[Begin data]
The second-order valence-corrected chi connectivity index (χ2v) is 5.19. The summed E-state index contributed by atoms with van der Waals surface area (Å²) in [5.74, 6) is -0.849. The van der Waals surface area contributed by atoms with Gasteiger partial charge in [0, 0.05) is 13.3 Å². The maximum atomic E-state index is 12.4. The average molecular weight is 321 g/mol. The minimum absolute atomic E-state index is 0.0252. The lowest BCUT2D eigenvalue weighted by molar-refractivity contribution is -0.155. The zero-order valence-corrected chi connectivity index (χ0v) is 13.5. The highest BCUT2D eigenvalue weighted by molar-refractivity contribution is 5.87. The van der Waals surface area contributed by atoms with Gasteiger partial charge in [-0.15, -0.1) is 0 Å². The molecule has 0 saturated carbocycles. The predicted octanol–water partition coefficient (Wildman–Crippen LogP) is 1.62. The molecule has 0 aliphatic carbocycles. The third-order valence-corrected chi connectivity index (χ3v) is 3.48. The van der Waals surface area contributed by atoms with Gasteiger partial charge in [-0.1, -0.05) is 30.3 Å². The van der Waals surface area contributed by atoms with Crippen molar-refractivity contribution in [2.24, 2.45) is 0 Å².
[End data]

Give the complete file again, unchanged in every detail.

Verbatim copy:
The second-order valence-corrected chi connectivity index (χ2v) is 5.19. The summed E-state index contributed by atoms with van der Waals surface area (Å²) in [5.74, 6) is -0.849. The van der Waals surface area contributed by atoms with Gasteiger partial charge in [0, 0.05) is 13.3 Å². The maximum atomic E-state index is 12.4. The average molecular weight is 321 g/mol. The minimum absolute atomic E-state index is 0.0252. The lowest BCUT2D eigenvalue weighted by molar-refractivity contribution is -0.155. The zero-order valence-corrected chi connectivity index (χ0v) is 13.5. The highest BCUT2D eigenvalue weighted by molar-refractivity contribution is 5.87. The van der Waals surface area contributed by atoms with Gasteiger partial charge in [-0.15, -0.1) is 0 Å². The molecule has 0 saturated carbocycles. The predicted octanol–water partition coefficient (Wildman–Crippen LogP) is 1.62. The molecule has 0 aliphatic carbocycles. The third-order valence-corrected chi connectivity index (χ3v) is 3.48. The van der Waals surface area contributed by atoms with Gasteiger partial charge in [-0.1, -0.05) is 30.3 Å². The van der Waals surface area contributed by atoms with Crippen molar-refractivity contribution in [2.24, 2.45) is 0 Å².